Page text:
While crashes may be started by humans, today’s market structure means mistakes are more likely to snowball rapidly, said Sal Arnuk, a partner at Themis Trading LLC and a frequent critic of the way markets have evolved.
“I would ask Mr. Berman, how can you explain or justify that a large-cap or very liquid stock, when there is a fat- finger trade, sees the market widen out as much as it does,” Arnuk said in a telephone interview. The current structure of markets “is set up to extract the most amount of pain from any mistake.”
A study published by Credit Suisse Group AG on Jan. 17 found that few sudden swings are directly attributable to computer errors.
Ana Avramovic, an analyst at Credit Suisse Trading Strategy, examined mandatory halts prompted by volatility in individual stocks between June 2010 through December 2012. After excluding “extremely illiquid or cheap stocks,” she found that 85 percent were caused by news and 9 percent by human error.
Only 6% -- or 21 instances in 31 months -- were caused by a bad print, when a quote at an extreme price caused a halt, suggesting a computer algorithm was responsible.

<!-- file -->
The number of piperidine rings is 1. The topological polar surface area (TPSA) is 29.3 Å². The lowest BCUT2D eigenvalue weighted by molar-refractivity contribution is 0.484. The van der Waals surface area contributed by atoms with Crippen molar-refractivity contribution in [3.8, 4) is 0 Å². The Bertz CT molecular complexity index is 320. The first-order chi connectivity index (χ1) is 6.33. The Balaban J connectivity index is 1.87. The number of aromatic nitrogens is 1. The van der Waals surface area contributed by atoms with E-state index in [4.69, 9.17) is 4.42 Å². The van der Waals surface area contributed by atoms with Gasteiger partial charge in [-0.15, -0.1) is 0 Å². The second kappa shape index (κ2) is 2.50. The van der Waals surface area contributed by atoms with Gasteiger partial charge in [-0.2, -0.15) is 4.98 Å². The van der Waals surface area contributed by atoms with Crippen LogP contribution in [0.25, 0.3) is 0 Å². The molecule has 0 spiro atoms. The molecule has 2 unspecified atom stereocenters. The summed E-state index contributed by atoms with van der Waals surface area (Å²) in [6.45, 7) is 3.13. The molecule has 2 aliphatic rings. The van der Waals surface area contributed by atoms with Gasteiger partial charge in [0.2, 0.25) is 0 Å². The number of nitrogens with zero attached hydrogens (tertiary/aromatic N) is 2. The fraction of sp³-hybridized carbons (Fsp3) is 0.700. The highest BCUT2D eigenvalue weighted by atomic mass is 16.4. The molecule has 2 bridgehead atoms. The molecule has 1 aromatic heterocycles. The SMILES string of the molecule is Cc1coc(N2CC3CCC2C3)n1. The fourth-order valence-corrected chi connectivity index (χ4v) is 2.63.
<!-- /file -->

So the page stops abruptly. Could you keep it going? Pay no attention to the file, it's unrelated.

Recent research from the University of Michigan explored another point of contention regarding high-frequency trading: whether investors generally benefit from the practice.
The report found that while a technique known as latency arbitrage -- in which traders exploit delays in sending market data among the 13 exchanges and about 40 alternative venues in the U.S. -- enriches some firms, overall market efficiency is harmed “with no countervailing benefit in liquidity or any other measured market performance characteristic.”
Berman said today that while the SEC continues to study computer trading, other measures should limit human mistakes. He highlighted the proposed Regulation Systems Compliance and Integrity, which seeks to limit technology breakdowns at venues handling stocks, options and bond trades and ensure they can withstand malfunctions that could jeopardize markets.
Another initiative, the market-access rule adopted in 2010, requires risk checks on any order sent for execution. The two together are a message to market participants and venues to improve, Berman said.
In remarks to the Sifma audience, Berman also questioned critics who suggest computers have made buying and selling stocks too fast for the good of the market. He said the SEC’s analysis will look at the speed of trades, and he will reserve judgment until it’s complete.
“I’m not sure why, absent other facts, it should be a concern that trading take place faster than a blink of an eye,” he said.